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I've built a notification system with node-postgres and socket.io. The system works alright, however, I am getting an error on startup.

remaining connection slots are reserved for non-replication superuser connections

I suspect this is due to not releasing the client back to the pool.

Pool.connect()
    .then(client => {
        return client.query('LISTEN "new_notification"')
            .then(result => {
                client.on('notification', data => {
                    // Handle the notification
                });
                // Should release here
            })
            .catch(e => {
                // Should release here
                this.log(e.message, 'error');
            });
        })
    .catch(e => {
        this.log(e.message, 'error')
    });

However even after adding client.release() in the locations where // Should release here are marked I still receive the error message. The notification still works, though.

When the server starts it creates a single HeyListen object in which the Pool above is created as well.

Now, the above error usually happens when the server starts and is flooded with connections. There are 6 sites that handle connections with users. Each user spawns a new connection to the socket.io server and when the disconnecting event is triggered via socket.io they are removed from a list of connected users. Each time a user connects they trigger a query against postgres if they have outstanding notifications. Here's the query object:

const conn = this.getConnectionType(pool);
conn.connect()
    .then(client => {
        return client.query(query_string, params)
            .then(result => {
                client.release();
                callback(null, result);
            })
            .catch(error => {
                client.release();
                callback(error, null);
            });
    })
    .catch(error => {
        callback(error, null);
    });

If I run Select * From pg_stat_activity on my psql server I see:

enter image description here

I thought using client.release() was supposed to remove these connections? Rerunning the query above shows different query results so some are being removed. Is this an issue of not having enough max_connections available? If so is it a good idea to bump that number up for my use case?

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While experimenting with my own pub/sub client functionality for Node.js and PostgreSQL, I've seen that error when I run out of usable connections. If I remember correctly, the problem you're running into is that with the node-postgres package, a connection being used with LISTEN is considered active and in-use by the underlying connection pool until the client stops listening with UNLISTEN.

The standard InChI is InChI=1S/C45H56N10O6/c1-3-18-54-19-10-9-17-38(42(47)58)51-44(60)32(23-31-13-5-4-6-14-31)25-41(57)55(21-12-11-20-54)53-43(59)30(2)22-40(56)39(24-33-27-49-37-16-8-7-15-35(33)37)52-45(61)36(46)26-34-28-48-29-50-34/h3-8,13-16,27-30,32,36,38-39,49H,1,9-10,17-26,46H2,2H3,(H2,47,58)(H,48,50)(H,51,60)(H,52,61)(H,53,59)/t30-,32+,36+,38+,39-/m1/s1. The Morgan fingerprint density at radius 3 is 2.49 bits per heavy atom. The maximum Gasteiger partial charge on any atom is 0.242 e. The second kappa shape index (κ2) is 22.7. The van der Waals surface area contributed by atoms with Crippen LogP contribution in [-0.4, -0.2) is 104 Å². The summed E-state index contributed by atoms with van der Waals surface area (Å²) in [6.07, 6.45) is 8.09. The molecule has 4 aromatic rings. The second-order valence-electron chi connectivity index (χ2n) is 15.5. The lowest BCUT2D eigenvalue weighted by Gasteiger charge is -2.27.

However, if you stop listening on a given connection, you'll no longer receive those useful notification events. Bit of a dilemma.

If possible, I'd advise you to look into setting up a smaller number of dedicated connections specifically for listening to various channels through PostgreSQL in each of your six applications, and then use separate connections to execute your additional queries. I don't know how feasible or performant this would be with your current traffic load, but in theory it should reduce the likelihood of using all available connections from the pool.

Out of curiosity, what was your rationale for having each user's connection LISTEN for notifications all on its own? It's possible to pass a payload to listeners through NOTIFY, so if you have some means of identifying an individual user, you could send your six apps a payload that declares which user a notification is for, and each of your six apps could forward that information to the correct user connection.

  • Sorry if it was unclear. There's a single Listen that is called when the server starts that stays open for the duration the server is running. When a user connects I use the event to let the server know they are there and any time the single Listen receives a new record it checks the connected user list, and if they are a part of that notification, it sends it to them. – Wild Beard Dec 15 '18 at 4:43
  • Oh! Somehow I missed that. I apologize. That definitely doesn't account for why so many connections are remaining in use. I don't suppose you've tried querying directly from the pool and letting the pool manage obtaining/releasing client connections just in case it handles whatever edge case you seem to be experiencing here, have you? – Connor Dec 18 '18 at 16:37
  • I haven't tried that. I wanted to split the actions when a new new_notification event is triggered out of the pool so it wasn't all in one spot. You know, easier to read, lo. – Wild Beard Dec 20 '18 at 23:53

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